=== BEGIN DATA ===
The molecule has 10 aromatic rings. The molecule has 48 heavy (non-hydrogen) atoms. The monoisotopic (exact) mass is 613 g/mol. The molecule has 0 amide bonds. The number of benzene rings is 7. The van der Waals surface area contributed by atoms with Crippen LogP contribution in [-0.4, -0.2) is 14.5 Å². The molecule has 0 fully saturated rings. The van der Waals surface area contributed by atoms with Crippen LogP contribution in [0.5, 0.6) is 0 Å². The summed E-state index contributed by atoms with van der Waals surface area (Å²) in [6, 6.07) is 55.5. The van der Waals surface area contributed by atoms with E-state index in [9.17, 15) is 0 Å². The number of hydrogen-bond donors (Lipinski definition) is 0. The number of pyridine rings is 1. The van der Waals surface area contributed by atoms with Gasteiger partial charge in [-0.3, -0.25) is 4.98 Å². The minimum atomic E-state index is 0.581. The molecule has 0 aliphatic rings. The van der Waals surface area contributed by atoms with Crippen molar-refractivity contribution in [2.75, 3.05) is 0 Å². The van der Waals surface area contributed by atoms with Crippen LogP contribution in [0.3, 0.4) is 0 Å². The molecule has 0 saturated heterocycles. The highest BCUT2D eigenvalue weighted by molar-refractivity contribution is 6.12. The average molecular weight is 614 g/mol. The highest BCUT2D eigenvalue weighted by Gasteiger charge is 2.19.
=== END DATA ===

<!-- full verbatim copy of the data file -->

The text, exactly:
The molecule has 10 aromatic rings. The molecule has 48 heavy (non-hydrogen) atoms. The monoisotopic (exact) mass is 613 g/mol. The molecule has 0 amide bonds. The number of benzene rings is 7. The van der Waals surface area contributed by atoms with Crippen LogP contribution in [-0.4, -0.2) is 14.5 Å². The molecule has 0 fully saturated rings. The van der Waals surface area contributed by atoms with Crippen LogP contribution in [0.5, 0.6) is 0 Å². The summed E-state index contributed by atoms with van der Waals surface area (Å²) in [6, 6.07) is 55.5. The van der Waals surface area contributed by atoms with E-state index in [9.17, 15) is 0 Å². The number of hydrogen-bond donors (Lipinski definition) is 0. The number of pyridine rings is 1. The van der Waals surface area contributed by atoms with Gasteiger partial charge in [-0.3, -0.25) is 4.98 Å². The minimum atomic E-state index is 0.581. The molecule has 0 aliphatic rings. The van der Waals surface area contributed by atoms with Crippen molar-refractivity contribution in [2.75, 3.05) is 0 Å². The van der Waals surface area contributed by atoms with Crippen LogP contribution in [0.3, 0.4) is 0 Å². The molecule has 0 saturated heterocycles. The highest BCUT2D eigenvalue weighted by molar-refractivity contribution is 6.12. The average molecular weight is 614 g/mol. The highest BCUT2D eigenvalue weighted by Gasteiger charge is 2.19.